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Yes, I want to generate functions using functions.

I have hit a wall at how to cleanly get function1 to pass arguments into a function2 (which is defined in function1).

def function1(*args):
    def function2(*args):
        print "I will do some stuff or whatever"

    return function2

new_function = function1()

------->I will do some stuff or whatever

Anyway, I can't wrap my head around how I can pass new arguments into function2 and then consequently new_function by using function1.

In short, I want to be able to do this:

new_function = function1(arg1, arg2, arg3)

And have arg1, arg2, and arg3 pass into new_function but I can't get the structure right.

share|improve this question
What you are writing is a decorator, try this: Python decorators in 12 easy steps –  Burhan Khalid Dec 29 '13 at 15:14
@BurhanKhalid Such a function could be used as a decorator (and indeed that's the simplest way to make decorators), but OP hasn't shown any interest in applying the decorator syntax. That said, this tutorial is still applicable and useful here. :) (In particular, decoration involves passing a function into the outer function1 as an argument, which is a whole other conceptual level that OP might struggle with.) –  Karl Knechtel Dec 29 '13 at 15:19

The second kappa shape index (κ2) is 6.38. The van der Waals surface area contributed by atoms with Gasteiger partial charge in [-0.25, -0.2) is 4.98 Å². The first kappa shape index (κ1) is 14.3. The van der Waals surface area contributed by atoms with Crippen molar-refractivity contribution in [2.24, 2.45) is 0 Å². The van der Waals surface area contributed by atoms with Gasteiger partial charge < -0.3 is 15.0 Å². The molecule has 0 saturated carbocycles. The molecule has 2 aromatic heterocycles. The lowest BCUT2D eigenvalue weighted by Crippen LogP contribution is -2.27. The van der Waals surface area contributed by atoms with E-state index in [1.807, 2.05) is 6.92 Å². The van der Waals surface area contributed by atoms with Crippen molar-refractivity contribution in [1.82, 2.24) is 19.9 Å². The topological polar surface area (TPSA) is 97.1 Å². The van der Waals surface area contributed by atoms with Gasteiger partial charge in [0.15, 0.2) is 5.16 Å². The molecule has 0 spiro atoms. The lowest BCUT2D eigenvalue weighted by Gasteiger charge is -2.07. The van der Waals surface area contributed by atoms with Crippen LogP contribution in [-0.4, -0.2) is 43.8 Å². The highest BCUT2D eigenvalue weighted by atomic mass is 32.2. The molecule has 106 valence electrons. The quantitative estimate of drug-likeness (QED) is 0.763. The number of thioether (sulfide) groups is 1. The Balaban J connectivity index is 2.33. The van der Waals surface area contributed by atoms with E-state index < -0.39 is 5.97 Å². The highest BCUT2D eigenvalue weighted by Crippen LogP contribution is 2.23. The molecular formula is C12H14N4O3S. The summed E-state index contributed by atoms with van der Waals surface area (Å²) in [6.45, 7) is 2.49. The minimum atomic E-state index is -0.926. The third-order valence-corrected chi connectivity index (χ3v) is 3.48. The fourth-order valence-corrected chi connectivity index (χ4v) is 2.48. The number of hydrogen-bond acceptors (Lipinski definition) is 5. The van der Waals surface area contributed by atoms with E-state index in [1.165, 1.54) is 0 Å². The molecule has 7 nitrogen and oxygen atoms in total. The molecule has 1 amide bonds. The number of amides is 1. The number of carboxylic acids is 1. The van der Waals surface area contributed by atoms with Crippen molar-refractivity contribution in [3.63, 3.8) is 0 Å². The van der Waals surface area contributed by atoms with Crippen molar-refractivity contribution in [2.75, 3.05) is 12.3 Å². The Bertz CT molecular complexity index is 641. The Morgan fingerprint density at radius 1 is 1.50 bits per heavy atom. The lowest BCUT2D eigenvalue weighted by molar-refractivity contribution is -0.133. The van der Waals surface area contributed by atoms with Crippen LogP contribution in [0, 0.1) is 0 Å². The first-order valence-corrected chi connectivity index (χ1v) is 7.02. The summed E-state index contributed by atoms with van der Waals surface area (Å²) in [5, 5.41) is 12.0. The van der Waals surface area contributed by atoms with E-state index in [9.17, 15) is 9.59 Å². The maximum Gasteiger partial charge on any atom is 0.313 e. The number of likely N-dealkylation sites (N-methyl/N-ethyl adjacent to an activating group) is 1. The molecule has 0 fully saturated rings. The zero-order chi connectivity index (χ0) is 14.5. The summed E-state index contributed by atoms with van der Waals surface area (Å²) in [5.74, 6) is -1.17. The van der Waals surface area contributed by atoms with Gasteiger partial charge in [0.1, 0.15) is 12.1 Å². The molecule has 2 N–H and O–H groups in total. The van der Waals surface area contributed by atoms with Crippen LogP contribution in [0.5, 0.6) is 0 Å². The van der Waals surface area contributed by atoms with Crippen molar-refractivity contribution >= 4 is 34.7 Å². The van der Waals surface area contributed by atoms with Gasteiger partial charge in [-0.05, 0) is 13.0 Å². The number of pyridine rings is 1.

1 Answer 1

Give function1's parameters different names, and then just use them inside the function2 definition:

def division_factory(quotient):
    def divide(divisor):
        return divmod(quotient, divisor)
    return divide

divide_81_by = division_factory(81)
divide_81_by(3) # (27, 0)
share|improve this answer
is divmod a typo? You are returning it but it appears to not have been defined. –  CodeHard_or_HardCode Dec 30 '13 at 20:25
divmod is a Python builtin. I chose it more or less arbitrarily for demo purposes. –  Karl Knechtel Dec 31 '13 at 6:43

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